So, where to now with the establishment of ownership? For any case of theft, there are several points to prove including ‘dishonesty’, ‘appropriate’, ‘(property) belonging to another’. Could these points ever be evidenced?

As mentioned in the brief history, the Parthenon had been devastated by earthquakes and by war. The British say the statues were legally obtained from the Ottomans who are now the modern-day Turks. Perhaps, Britain should return them to those from whom they were obtained and let them fight it out with the Greeks.

You’re not going to like this bit….

The question also needs to be raised as to whether the Marbles would even exist today without Elgin’s intervention When he found them, they were lying in so many pieces on the ground. No efforts had been made to recover or repair them. If he hadn’t spent all his money saving them, they surely would have disappeared altogether. Which begs the question, if the Marbles go back to whence they came and no theft can be evidenced, should the Elgin family have their £74,000 refunded? That’s £6m in today’s money.

Where there are several claims of ownership, two routes could be offered. Either all parties can continue fighting the question of ownership out in court and the winner is given the artifact. Good luck with that. I think these matters would be tied up for years.

Or the artifact can be broken up into the requisite number of pieces according to the claims and a portion given to each country. This is obviously self-defeating but it would be for the claimants to decide what is more important – the artifact itself or the win.

What happens then?

When all the items have been distributed or broken up in such a manner, then the British should choose one of the following options:

Option 1

The first option would be to demand that, in return and in the spirit of returning each country to its original circumstances, all the infrastructure and systems put in place in each country by the British at the time of the alleged theft be dismantled. By this I mean bridges, roads, judicial systems, government systems, housing, means of food, water and energy production.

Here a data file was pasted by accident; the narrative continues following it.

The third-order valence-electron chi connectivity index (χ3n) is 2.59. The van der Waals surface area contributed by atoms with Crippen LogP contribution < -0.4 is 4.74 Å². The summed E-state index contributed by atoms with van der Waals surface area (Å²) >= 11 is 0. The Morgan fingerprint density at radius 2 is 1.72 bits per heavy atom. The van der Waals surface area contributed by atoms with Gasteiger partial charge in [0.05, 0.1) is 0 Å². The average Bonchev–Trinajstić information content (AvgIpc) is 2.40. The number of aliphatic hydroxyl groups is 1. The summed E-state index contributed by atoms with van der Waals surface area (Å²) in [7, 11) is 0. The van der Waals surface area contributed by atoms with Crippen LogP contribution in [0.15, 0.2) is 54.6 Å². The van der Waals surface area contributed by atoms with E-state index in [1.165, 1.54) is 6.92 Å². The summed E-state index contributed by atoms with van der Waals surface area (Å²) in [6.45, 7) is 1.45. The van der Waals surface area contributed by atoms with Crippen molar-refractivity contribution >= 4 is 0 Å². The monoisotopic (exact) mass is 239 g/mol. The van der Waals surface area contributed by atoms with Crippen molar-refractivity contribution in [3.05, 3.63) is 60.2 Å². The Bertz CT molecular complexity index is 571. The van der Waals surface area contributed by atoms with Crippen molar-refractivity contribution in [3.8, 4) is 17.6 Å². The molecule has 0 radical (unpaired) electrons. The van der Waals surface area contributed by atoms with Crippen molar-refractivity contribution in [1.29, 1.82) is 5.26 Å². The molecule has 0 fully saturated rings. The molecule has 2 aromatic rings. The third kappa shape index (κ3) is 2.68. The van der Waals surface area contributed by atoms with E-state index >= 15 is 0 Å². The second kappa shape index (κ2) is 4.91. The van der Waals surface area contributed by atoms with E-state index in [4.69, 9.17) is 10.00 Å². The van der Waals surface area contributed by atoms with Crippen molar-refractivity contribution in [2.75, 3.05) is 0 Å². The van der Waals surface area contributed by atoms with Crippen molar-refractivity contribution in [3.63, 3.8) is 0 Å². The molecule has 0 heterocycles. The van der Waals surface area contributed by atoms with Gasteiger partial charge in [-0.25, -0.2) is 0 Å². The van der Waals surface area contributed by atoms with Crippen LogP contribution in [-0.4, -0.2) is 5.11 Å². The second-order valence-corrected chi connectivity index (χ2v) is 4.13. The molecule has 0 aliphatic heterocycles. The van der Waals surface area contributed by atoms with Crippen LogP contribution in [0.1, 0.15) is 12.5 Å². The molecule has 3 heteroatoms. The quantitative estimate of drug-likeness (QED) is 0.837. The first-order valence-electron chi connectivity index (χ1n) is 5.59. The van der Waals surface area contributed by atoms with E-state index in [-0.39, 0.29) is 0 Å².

Put simply, if it was implemented or invented by the British, it comes out. If people no longer want the stain of Empire, then this is the only true, fair and even way to remove the British impact. Quite rightly, this is an option I presume nobody wants.

Or the second option…

To hand the items over and just say, “Now what do you want?”

Because I can guarantee it would not stop there. Where would be the end point to this? Does anyone know? Do the aggrieved even know?

If the return of these items is what is needed to right some wrong, then is it just a ‘feeling’ that is sought? A feeling of being whole, of receiving closure or recompense or justice. What happens if having the Elgin Marbles in Athens, or the Koh-i-Noor in New Delhi,does not bring the required ‘warm and fuzzy feeling’? What then?

How does it end?

At some point, a line must be drawn in the sand. History must be accepted and left behind. If giving these artifacts to those who demand them is that line, the guaranteed line, then maybe it should be considered.

But if the line is constantly shifting and the demands ever growing, then handing the items over serves no purpose. It will not give the claimants what they seek. It will not encourage those involved to start looking forward instead of back. And I guarantee, it will make not an iota of difference to the disenfranchised or poverty-stricken in any of these countries claiming the items are needed to restore their nation.

The Solution

So, give it away I say. Give it to whoever claims it. But make it clear there will be no more and let’s be done with this nonsense. Let’s park this idea of those who were never oppressors giving to those who were never oppressed. Instead we should concentrate on the modern-day victims of slavery. Spend the money there, making a real difference to the downtrodden. There are more people in slavery right now than there have ever been.

And let’s be clear, those who live in glass houses should maybe keep their stones to themselves. Have you ever had your car cleaned by a group of Albanian men in the cheap local car wash? Had your nails done by a succession of silent Chinese women in a High Street salon? Smoked cannabis trafficked to you by small children (and it was, whether you like to admit it or not)? Then you are part of the problem – you are oppressing!. You now have no right to demand any reparations for anything. Clean your own house first.

And once all the hand-wringing and virtue-signalling about these precious artifacts is done and they have been handed over, maybe someone should go and ask the little boy who works as a house slave for a wealthy Qatari family how the return of the Elgin Marbles has changed his life.

The intention of this article is to spark debate. Let me know your thoughts on this issue by commenting below or sending me a message through the Contact Me page. I’d love to hear from you.